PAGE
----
Saturday, 26 April 2008

A drop in the bucket

After losing twelve straight states, Hillary Clinton finally has something to smile about.

Clinton won Wednesday's Pennsylvania primary election by 9%. But that number doesn't matter, because after the results were tallied she only claimed a single delegate more than Obama, 65 to 64. The first candidate to break the 2,025-delegate threshold will win the Democratic nomination. Currently Obama has about 1,700; Clinton 1550. Advancing by a single delegate is meaningless, and her victory this week had no effect except for a bump in fundraising.

It is mystifying that the major media outlets are touting the wrong number, especially considering the percentage was heavily whittled down from polling earlier this year (at times Obama's Pennsylvania numbers were 20% down). Not only was Clinton losing ground every week coming up to the election, her victory was neutered by the delegate count: a 65 to 64 margin equals a mere three-quarters of one percent.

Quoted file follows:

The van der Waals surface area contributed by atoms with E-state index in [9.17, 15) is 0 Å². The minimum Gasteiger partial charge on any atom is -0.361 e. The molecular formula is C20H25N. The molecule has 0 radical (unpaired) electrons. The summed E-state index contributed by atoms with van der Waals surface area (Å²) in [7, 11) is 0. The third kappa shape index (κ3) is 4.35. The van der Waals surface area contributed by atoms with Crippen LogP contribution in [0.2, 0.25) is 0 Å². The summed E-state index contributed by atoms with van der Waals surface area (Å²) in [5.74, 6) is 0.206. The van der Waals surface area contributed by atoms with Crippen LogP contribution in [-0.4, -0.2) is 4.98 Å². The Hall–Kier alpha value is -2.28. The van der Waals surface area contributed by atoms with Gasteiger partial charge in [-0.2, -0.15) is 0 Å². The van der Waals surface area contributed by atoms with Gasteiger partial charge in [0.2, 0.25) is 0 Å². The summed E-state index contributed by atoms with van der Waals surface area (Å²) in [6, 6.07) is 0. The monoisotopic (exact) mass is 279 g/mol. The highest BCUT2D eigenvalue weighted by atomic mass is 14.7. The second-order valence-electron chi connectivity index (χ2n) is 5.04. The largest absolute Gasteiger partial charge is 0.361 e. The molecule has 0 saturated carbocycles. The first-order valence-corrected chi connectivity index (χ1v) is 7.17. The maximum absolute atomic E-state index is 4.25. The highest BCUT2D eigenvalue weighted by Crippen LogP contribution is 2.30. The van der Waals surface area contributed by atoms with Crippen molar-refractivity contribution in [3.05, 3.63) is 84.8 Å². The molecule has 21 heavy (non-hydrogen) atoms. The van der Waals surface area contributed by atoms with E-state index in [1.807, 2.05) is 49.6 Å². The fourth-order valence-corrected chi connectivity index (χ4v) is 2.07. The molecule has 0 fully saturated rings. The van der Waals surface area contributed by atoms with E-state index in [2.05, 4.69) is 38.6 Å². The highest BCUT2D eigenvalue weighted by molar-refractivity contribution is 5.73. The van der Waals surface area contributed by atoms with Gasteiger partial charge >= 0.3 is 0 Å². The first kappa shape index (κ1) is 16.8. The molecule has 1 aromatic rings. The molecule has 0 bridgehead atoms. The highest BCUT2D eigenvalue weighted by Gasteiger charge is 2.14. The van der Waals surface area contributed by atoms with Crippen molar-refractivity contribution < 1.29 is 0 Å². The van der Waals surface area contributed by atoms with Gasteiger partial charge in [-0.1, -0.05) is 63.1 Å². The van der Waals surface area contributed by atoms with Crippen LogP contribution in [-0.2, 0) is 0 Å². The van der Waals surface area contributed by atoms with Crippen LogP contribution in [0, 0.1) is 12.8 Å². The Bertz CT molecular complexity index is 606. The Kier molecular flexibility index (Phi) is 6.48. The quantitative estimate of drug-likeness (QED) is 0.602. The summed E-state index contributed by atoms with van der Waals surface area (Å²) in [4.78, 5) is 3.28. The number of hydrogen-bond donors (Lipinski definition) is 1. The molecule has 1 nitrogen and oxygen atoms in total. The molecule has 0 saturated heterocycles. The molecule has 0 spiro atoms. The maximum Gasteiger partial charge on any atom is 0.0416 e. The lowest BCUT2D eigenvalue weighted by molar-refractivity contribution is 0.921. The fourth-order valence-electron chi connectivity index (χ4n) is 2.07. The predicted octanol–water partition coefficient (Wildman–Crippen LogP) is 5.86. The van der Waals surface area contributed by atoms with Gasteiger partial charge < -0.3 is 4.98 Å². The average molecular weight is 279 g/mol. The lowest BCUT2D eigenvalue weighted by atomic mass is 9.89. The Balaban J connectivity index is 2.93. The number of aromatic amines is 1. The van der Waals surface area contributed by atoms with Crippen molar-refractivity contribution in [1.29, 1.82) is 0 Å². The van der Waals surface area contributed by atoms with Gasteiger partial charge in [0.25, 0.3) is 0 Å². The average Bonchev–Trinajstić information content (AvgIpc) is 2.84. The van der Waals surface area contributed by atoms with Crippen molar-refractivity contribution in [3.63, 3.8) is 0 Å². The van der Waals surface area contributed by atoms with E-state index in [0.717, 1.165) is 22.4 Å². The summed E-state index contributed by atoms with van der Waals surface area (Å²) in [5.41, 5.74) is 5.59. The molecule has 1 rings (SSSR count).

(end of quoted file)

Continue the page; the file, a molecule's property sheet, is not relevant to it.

It's a mathematical sort of race right now. One blogger has calculated the ratio of superdelegates needed by Obama to deny Clinton the possibility of nomination: less than one in five of those still undecided. Given that he has picked up over 60 superdelegates to Clinton's 2 since February 4th, it's not so much a probability as a certainty.

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